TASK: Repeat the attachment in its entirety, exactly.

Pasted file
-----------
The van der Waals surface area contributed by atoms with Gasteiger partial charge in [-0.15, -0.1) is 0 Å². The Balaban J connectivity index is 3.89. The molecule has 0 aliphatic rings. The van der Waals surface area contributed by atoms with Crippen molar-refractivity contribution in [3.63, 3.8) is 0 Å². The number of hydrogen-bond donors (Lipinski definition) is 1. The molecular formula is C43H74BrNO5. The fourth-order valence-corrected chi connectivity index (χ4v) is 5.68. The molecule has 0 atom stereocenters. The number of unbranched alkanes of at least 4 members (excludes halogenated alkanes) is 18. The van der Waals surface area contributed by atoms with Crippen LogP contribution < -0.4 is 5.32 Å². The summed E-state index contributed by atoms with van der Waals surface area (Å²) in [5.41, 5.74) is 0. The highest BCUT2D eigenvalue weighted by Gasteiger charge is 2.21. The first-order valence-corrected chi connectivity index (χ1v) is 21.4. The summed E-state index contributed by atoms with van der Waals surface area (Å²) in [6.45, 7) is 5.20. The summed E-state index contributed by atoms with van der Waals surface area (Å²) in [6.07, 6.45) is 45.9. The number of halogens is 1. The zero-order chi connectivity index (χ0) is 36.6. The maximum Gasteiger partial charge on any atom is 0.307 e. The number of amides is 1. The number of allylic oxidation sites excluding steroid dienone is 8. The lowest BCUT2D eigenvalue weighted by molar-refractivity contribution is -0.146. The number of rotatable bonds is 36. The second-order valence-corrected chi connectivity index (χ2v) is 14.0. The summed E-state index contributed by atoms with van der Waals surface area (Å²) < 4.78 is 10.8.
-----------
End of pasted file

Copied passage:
The van der Waals surface area contributed by atoms with Gasteiger partial charge in [-0.15, -0.1) is 0 Å². The Balaban J connectivity index is 3.89. The molecule has 0 aliphatic rings. The van der Waals surface area contributed by atoms with Crippen molar-refractivity contribution in [3.63, 3.8) is 0 Å². The number of hydrogen-bond donors (Lipinski definition) is 1. The molecular formula is C43H74BrNO5. The fourth-order valence-corrected chi connectivity index (χ4v) is 5.68. The molecule has 0 atom stereocenters. The number of unbranched alkanes of at least 4 members (excludes halogenated alkanes) is 18. The van der Waals surface area contributed by atoms with Crippen LogP contribution < -0.4 is 5.32 Å². The summed E-state index contributed by atoms with van der Waals surface area (Å²) in [5.41, 5.74) is 0. The highest BCUT2D eigenvalue weighted by Gasteiger charge is 2.21. The first-order valence-corrected chi connectivity index (χ1v) is 21.4. The summed E-state index contributed by atoms with van der Waals surface area (Å²) in [6.45, 7) is 5.20. The summed E-state index contributed by atoms with van der Waals surface area (Å²) in [6.07, 6.45) is 45.9. The number of halogens is 1. The zero-order chi connectivity index (χ0) is 36.6. The maximum Gasteiger partial charge on any atom is 0.307 e. The number of amides is 1. The number of allylic oxidation sites excluding steroid dienone is 8. The lowest BCUT2D eigenvalue weighted by molar-refractivity contribution is -0.146. The number of rotatable bonds is 36. The second-order valence-corrected chi connectivity index (χ2v) is 14.0. The summed E-state index contributed by atoms with van der Waals surface area (Å²) < 4.78 is 10.8.